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Ian Murray ARPS
CREDIT: Jana Murray

What happens at an RPS Assessment Day?

Jana Murray attends an RPS Assessment Day for LRPS and shares a detailed insight into what happens and some tips for a successful panel

There is a buzz of activity when I arrive at Littleton Hall for the Southern Region LRPS Assessment Day.  Anthony and Chris are in the kitchen making patterns on plates with Jaffa cakes while Paul, the Regional Organiser, is flitting around, looking smart as always in his beautifully ironed waistcoat.  As he briefs me on the day ahead, he is animated and focused - we are the Southern Region team and it’s our job to ensure the day goes smoothly.

“Right, we have 26 LRPS panels being assessed today. I’ve been to Waitrose and bought lunch for the Assessment Team. Here’s the list to sign everyone in.”

As I take my seat behind the makeshift welcome desk, the first panellists arrive from Hampshire and beyond. They trickle in, some alone and others with partners, but all looking anxious, and I am not surprised. Some of them may have worked for years to reach this point in their photography journey, painstakingly taking, editing and mounting photos to the best of their ability. The big day has arrived when they will find out if their efforts will be rewarded, and it’s terrifying.

Now we’re all seated and there is a hush in the hall as we wait for the event to commence.

The lovely Ben Fox ARPS from the Distinctions Team appears and diffuses the sombre atmosphere with a friendly welcome to this Regional Assessment Day in Winchester before we meet the Chairperson, Vanessa Slawson FRPS. 

Vanessa introduces the five assessors, Nigel, Hazel, Ian, Viveca and Linda, all carefully selected for their wealth of photography experience. With a mixture of ARPS and FRPS distinctions behind them and excellent public speaking skills, they will assess images to criteria set by the RPS and succinctly explain why a submission meets or does not meet the required standard.

The assessors sit side by side in the front row directly opposite the print stand, meticulously erected that morning by Andy Moore LRPS, the RPS’s Head of Distinctions, who is now busy removing tissue paper carefully protecting the first panel as he prepares it for display.

There is also a Distinctions Committee Observer present, Simon Leach FRPS, whose role is to ensure the process is followed and support the Chair if needed.

Vanessa is now in the spotlight and explains the process to the panellists:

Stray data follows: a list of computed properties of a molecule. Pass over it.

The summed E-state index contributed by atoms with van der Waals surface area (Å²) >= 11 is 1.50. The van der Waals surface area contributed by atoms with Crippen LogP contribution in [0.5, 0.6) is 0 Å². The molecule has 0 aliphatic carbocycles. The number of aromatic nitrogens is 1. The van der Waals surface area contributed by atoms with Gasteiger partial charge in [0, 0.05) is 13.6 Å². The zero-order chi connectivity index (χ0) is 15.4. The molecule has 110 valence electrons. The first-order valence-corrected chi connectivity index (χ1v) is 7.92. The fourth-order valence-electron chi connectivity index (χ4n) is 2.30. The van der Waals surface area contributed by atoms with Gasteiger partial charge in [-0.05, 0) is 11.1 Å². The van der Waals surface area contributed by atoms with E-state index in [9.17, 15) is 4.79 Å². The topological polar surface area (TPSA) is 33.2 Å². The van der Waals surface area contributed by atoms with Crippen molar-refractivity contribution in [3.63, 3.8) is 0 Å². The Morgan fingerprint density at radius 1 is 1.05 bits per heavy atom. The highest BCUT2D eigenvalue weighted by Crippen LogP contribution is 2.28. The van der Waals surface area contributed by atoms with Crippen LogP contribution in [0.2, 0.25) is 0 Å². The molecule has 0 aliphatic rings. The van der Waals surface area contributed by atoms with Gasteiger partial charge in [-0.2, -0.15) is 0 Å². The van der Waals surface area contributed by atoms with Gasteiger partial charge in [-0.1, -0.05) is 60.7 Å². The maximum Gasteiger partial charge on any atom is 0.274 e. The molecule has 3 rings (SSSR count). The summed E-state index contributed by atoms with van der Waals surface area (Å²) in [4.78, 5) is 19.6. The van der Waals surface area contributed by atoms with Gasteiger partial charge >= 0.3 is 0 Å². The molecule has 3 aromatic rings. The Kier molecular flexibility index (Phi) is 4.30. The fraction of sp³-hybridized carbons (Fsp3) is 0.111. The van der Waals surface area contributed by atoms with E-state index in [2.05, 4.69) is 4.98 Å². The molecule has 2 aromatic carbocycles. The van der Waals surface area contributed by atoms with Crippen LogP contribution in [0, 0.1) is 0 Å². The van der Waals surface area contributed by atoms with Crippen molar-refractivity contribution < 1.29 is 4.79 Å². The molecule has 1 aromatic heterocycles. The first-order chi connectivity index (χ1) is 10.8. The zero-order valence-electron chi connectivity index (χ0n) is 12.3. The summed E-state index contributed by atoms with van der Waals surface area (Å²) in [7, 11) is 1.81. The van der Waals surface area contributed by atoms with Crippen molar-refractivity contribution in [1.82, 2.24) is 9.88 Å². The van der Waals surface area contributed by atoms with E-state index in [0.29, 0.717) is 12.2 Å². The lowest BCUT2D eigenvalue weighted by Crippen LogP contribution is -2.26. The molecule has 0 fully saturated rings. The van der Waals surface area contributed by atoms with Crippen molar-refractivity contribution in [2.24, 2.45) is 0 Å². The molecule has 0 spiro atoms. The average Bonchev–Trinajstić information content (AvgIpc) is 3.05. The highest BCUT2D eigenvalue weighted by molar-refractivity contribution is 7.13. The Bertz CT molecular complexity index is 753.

“To be successful you must pass all the criteria for the LRPS distinction. The assessors will review the panel from their seats to gain an overall perspective before checking images more closely. Everyone will vote and then two panel members will share their thoughts on the panel and make comments relating to the LRPS criteria, pointing out the images that have or have not fulfilled the criteria. There may be some discussion between them before a second final vote is taken. Can everyone please be silent while the judging is taking place.”

By now Andy has discreetly placed the first panel on the print stand and the judging commences.

After a minute of concentrated reflection from their seats, the assessors approach the print stand and start scrutinising the photos. They are typically displayed on two rows, although they can be arranged however the panellist wishes. From a distance the panels may look stunning, but close-up is where any technical flaws will be identified. The assessors then return to their seats and vote using small red and green cards, not visible to the audience behind them.

The first assessor presents his feedback:

“This photographer shows a good understanding of light in difficult lighting conditions, they have handled contrast well, there is a variety of subject matter in the panel and the layout works well.”

The second assessor then presents her feedback, agreeing with his comments but adding that she has some concern about overcontrolled highlights in one of the photos. The panel discuss it in more depth of before Vanessa asks for the final vote and announces the panel’s decision.

“I am pleased to announce that we will be recommending this panel to the council for the LRPS Distinction.”

In this case the assessors have decided to let the small flaw go.

Until this point the photographer has been anonymous but, as the audience burst into applause, she can now be mentioned by name.  She is identified as an attractive, bubbly woman sitting in the row in front of me, so I am able to closely observe her reaction. Her relief is palpable. This may have been the most nail biting few minutes of her life, but she did it and she is overjoyed. As she reaches and hugs her family next to her, they are already planning how they will celebrate that evening.  This is a milestone in her photography journey, and it merits a celebration.